New Delhi, January 23: Chief Justice of India, S A Bobde on Thursday said a condemned person cannot fight the death penalty endlessly and it was important for the capital punishment to reach its finality.
Hearing a plea to commute the death sentence of two convicts for killing a family of seven, the Supreme Court underlined that the “finality” of death sentence is extremely important and said that condemned prisoners should not be under the impression that the death penalty remains “open ended” and can be challenged all the time by them.
“One cannot go on fighting endlessly for everything,” the SA Bobde-led bench said.
The bench, which also comprised justices S A Nazeer and Sanjiv Khanna, further said that punishment awarded to convicts are for their crimes and added “if one goes by innocence of a human being, even the worst criminal has an innocent heart.”
The court’s observation on death penalty comes at a time when execution of the convicts of the 2012 Delhi gangrape case has been delayed with the convicts seeking last available legal remedies. The convicts were sentenced to death in September 2013. This was upheld by the High Court in March 2014 and by the Supreme Court in May 2017. A Delhi court has now fixed February 1 as the fresh date for the execution.
The top court reserved its verdict on a plea seeking review of death penalty it awarded to a woman and her lover for killing her parents, two brothers and their wives and strangulating her 10-month-old nephew in Uttar Pradesh. The plea was vehemently opposed by Solicitor General Tushar Mehta. “A convict cannot seek mercy after killing his parents that oh ho, now I have become an orphan,” said Mehta, who appeared for the UP Government.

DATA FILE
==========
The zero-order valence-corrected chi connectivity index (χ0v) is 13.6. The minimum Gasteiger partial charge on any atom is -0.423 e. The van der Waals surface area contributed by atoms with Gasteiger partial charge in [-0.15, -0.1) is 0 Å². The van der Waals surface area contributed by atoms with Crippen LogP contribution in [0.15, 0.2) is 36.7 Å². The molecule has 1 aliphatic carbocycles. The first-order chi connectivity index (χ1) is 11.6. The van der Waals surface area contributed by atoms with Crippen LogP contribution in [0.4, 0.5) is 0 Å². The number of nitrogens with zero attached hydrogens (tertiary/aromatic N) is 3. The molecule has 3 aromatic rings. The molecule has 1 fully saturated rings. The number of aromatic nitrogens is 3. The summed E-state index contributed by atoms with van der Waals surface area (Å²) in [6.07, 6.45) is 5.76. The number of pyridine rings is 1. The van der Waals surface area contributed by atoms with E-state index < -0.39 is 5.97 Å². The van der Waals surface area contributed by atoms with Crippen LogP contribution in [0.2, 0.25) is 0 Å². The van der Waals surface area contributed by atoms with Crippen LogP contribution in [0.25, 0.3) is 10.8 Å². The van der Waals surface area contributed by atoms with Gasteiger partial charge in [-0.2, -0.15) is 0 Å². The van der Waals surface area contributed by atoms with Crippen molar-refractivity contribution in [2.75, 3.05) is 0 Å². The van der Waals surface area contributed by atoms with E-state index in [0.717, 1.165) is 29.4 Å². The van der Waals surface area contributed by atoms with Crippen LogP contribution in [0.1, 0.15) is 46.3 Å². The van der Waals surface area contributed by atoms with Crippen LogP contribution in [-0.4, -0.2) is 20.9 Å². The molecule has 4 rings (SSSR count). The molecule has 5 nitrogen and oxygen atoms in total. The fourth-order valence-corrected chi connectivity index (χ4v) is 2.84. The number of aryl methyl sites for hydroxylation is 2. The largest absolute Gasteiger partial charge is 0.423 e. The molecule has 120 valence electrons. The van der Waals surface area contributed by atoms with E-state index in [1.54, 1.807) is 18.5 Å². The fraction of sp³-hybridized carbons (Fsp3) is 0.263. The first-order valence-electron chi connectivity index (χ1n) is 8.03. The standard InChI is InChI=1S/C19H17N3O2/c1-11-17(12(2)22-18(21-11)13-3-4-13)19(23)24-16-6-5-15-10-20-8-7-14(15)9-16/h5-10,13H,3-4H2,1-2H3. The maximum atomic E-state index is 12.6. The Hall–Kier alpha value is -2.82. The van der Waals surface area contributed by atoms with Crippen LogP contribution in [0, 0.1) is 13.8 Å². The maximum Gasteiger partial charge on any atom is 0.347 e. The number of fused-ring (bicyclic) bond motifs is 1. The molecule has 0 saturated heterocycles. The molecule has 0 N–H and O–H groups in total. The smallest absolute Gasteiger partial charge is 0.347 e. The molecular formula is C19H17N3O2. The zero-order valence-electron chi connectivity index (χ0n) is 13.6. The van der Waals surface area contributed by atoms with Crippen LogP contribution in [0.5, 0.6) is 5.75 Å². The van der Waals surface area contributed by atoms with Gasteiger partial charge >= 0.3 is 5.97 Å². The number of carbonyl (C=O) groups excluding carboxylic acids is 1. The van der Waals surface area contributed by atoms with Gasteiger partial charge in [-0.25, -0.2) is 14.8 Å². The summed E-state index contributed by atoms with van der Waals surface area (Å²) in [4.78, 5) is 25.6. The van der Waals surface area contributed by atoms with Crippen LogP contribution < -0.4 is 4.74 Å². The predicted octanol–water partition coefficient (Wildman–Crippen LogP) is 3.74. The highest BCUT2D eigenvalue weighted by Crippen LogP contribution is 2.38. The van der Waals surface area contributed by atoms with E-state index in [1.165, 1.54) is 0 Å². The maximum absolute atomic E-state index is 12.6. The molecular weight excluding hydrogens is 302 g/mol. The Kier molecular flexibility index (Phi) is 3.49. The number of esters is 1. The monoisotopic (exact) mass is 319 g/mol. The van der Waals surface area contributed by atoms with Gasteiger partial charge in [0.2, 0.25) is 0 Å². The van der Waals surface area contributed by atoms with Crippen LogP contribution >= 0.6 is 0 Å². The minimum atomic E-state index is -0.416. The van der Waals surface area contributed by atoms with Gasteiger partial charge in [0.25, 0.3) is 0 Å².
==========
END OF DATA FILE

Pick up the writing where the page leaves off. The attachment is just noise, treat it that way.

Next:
The court asked lawyers Anand Grover and Meenakshi Arora, appearing for the convicts, whether “good behaviour” of convicts post their conviction is reason enough for commuting their sentence. “I thought it is the crime that is punished. If one goes by innocence of a human being, even the worst criminal has an innocent heart. There is no one who is a criminal at the deepest level,” CJI Bobde observed.
When Arora cited reports on how the convict, a woman, has reformed in prison and spoke of forgiveness, the CJI responded saying he has to do justice “on behalf of the victim, society.”
“It is not the judge but the law that deals with a criminal. A judge, being a human being, cannot forgive a murderer. The law and the judge act for the society. Imagine a situation when a judge tells a murderer ‘oh yes, I forgive you!’. Imagine the impact,” the court said.
“We do not like to emphasise only on the life and death penalty of an accused, especially when lives of seven people have been snuffed out in the present case,” the bench said, adding “The most important thing that we consider is sentencing should be proportionate to the crime.”
The Centre on Wednesday moved an application before the Supreme Court, seeking to modify “convict-centric” guidelines in death penalty cases and to make them “victim-centric”. The government also asked the SC to introduce a seven-day deadline for death row convicts to file mercy petitions besides introducing a time limit for filing of review and curative petitions in such cases. (Agencies)